Sunday was Last.fm's first Hack Day (and my first Hack Day too) a great opportunity to get together with a bunch of other developers, enjoy a steady supply of free food, coffee and beer and spend the day hacking away at whatever Last.fm-related projects we could dream up. I particularly liked Neil Crosby's Last Genius which builds a playlist of similar music based on a single starting track and Matt Ogle's Songcolours which draws pretty graphs based the most common words in the lyrics of your favourite songs.
I spent the day playing around with SIMBL, Spotify and, of course, the Last.fm API trying to build a Spotify Scrobbler. Progress was slower than I would have liked and I spent most of the day trying to figure out Spotify's internal APIs and following various dead-ends (reverse engineering compiled software is tricky), but it was good to learn how to write SIMBL bundles and by the end of the day I'd managed to hack together a working plugin that was aware of when a new track started and what the track and artist names were. It seemed a shame to leave it half done, so I spent some time when I got home adding scrobbling capabilities, and you can now find a working Spotify Scrobbler over on GitHub (if you want to use it you'll find instructions in the read-me file). It's not particularly polished, but I'm pretty pleased with how it turned out. All in all, a good first Hack Day.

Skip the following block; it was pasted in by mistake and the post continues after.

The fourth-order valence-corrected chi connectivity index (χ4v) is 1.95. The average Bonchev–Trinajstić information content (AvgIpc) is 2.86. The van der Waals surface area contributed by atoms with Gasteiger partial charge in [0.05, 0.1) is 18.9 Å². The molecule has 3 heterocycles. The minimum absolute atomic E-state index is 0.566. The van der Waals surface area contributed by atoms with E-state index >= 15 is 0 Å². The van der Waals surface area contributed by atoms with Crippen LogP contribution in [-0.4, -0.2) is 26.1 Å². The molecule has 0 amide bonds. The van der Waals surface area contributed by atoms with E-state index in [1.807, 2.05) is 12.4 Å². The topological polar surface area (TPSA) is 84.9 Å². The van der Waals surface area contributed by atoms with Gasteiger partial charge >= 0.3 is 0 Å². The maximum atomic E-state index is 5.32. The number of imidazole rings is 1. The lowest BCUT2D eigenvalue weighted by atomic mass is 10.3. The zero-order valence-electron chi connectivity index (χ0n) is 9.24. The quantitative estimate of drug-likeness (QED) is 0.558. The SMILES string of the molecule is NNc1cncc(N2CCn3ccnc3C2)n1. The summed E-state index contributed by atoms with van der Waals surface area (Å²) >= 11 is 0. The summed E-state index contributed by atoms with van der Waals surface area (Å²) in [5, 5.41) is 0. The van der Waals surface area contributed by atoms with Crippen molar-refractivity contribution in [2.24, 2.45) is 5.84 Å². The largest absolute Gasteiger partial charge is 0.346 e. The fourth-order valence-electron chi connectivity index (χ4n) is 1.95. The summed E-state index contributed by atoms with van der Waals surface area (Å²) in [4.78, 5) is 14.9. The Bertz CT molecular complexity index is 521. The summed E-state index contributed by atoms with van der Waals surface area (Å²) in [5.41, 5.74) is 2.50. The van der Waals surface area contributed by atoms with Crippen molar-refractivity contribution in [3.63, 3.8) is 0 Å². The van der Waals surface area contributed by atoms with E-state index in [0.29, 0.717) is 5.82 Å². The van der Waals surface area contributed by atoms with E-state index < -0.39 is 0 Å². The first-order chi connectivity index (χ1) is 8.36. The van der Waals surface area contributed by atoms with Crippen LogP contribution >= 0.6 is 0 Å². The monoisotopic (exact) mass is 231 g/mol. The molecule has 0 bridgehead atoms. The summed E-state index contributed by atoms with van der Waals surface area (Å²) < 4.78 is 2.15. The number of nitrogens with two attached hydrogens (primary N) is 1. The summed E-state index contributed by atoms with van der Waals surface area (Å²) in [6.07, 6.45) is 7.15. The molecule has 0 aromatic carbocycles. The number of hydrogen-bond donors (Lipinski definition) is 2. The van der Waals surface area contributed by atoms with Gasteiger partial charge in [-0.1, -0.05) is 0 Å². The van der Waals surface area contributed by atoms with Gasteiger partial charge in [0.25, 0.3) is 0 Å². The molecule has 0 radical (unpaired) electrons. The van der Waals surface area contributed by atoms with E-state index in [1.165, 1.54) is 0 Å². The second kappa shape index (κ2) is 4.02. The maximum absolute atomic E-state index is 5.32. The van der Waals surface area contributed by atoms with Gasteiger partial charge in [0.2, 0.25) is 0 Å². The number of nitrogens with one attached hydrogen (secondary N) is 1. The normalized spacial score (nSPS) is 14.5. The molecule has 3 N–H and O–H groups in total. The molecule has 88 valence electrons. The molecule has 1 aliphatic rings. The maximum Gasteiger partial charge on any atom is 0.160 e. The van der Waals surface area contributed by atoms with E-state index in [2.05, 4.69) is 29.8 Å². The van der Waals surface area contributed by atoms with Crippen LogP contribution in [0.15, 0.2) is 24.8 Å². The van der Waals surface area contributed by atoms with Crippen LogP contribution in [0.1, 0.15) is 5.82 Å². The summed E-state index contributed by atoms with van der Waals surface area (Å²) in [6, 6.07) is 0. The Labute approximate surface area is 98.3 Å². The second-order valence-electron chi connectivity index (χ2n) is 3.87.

As of 18th December 2008 Spotify has built-in scrobbling support.